George Washington, the famed founder of the Great American Democratic Experiment, would be hella pissed about Trump. For all his demure dourness, Washington was known to develop some fiery language when pushed.
Man, Did Washington Hate Populists
Washington hated political parties. Mostly because he, like most founding fathers, was disappointed by the how strongly and ignorantly the uneducated stood up for equal treatment. Seeing them selves as an elite, a cut above the rest, they distrusted the gutter trust of populism, preferring genteel debate and reasoned response. And as a result, the distrusted those that would attempt to use a tide of popular support to drive them in to power. After all, how could the poors possibly know what’s good for them?
In his Farewell Address, Washington unleashed the following condemnation of political parties:
“However [political parties] may now and then answer popular ends, they are likely in the course of time and things, to become potent engines, by which cunning, ambitious, and unprincipled men will be enabled to subvert the power of the people and to usurp for themselves the reins of government, destroying afterwards the very engines which have lifted them to unjust dominion.”
I know, I can feel the heat from here. But underneath the flowery language, Washington is pronouncing the danger of political parties, which appeal to the hot passions on the crowd without concern for the continual health of the nation. And over time, men could manipulate the passions of the crowds for their own ends, bringing themselves and their cronies in to power with only their own enrichment in mind. If only I could recall a relevant example of that possibility from the modern day.
Sure, we could say that Trump manipulated low-information voters into backing his candidacy. But what about his performance as president gives you the impression that has enough brain cells to rub together to light a match, let alone the intellectual capacity required to manipulate people? He’s too stupid to engage in duplicity.
Everything about his tenure as president has been an indication that he’s a petty bully with skin like a water balloon, ready to burst at any moment. A sad figure that so loves the applause of the crowd that he has continued running for president long after becoming president.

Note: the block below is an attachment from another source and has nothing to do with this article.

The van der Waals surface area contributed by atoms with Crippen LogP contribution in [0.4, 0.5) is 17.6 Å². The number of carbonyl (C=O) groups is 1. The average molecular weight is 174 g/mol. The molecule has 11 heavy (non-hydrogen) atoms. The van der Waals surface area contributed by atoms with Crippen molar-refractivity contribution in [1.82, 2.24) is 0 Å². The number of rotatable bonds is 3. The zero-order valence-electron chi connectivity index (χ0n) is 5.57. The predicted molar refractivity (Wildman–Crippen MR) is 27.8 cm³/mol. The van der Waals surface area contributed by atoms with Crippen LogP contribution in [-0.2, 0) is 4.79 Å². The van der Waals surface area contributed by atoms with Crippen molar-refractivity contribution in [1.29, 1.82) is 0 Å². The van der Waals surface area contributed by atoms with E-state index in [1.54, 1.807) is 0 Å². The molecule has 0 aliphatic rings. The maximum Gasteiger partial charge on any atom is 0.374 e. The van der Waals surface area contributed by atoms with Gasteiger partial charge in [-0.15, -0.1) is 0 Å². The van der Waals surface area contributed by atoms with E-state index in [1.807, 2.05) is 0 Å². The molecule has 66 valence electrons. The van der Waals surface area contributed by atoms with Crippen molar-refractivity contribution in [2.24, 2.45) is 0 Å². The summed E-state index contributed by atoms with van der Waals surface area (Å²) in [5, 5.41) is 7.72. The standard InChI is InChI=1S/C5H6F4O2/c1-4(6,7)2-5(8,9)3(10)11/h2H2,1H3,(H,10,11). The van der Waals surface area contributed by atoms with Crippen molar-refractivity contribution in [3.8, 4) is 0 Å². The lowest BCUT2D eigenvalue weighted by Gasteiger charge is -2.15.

Trump’s Isolationist Attempts to Create the G-6
Ironically, Trump might think he’s actually following Washington’s leads, despite his obvious failure at statecraft and pathetic grasp of gamesmanship. In Washington’s Farewell Address, he also noted with the anxiety the looming alliance with more powerful nations like France. Fearing for the durability of his nation’s hard-won independence, Washington warned against creating long-term alliances with powerful nations that would threaten American’s sovereignty.
And Trump has been busy destroying America’s long-term ties with as many allied nations as he possibly can. He gleefully rolled a tweet-shaped bowling ball through the collection of America’s long term allies, demanding that Russia be restored in to it’s place in the G-7 and threatening to—somehow—stop trading with America’s allies. As if such an abdication of trade would be possible or even passably smort.
He also, for some reason, started taking digs at Canada. Probably because, thanks to the common tongue, Trump can most clearly grasp Trudeau’s apparent disdain of his “”leadership.”” Compare this to the obvious frustrations of German chancellor Angela Merkel, which might be somewhat obscured by Trump’s steadfast refusal to accept women as anything but male property. Maybe we’ll finally gain control of the strategic maple syrup reserves, a totally real thing that Trump, since discovering, most assuredly wants.
Perhaps it’s John Bolton, the hawkiest hawk on the national security council, writing Trump’s script now. As a man who seems to want to start a nuclear war just so he can declare himself King Asshole among the rubble, his strange visual status as obvious winner of a Lorax look-alike contest is too dissonant to believe. If Bolton is cosplaying, he definitely read the wrong book. Perhaps he’s trying to assert his masculinity by fighting everyone over everything. First step in warring against everyone has to be “make them all mad so I can say they started it.” And we are right on schedule, laddies.
Trump plays the part of the supercilious leader, ensured of his mental superiority thanks to the refined trappings of his office and the obsequious attitude of his superiors. Yet through exterior support and mere accident, Trump somehow wove a web of populist rhetoric that impelled him skyward, far higher than his competence could carry him. Only his self-perception matches his ambition, only his delusions of grandeur match his greed for praise.
No, little about Trump’s present demeanor would satisfy George Washington, who would surely regard Trump with a mixture of cold confusion and severe disappointment. That a line started at George Washington could terminate at one such as Donald Trump is a massive failure of our system of government, and once that we must seek to correct with the swiftest wings of legal remedy available to the people, legislature, and courts.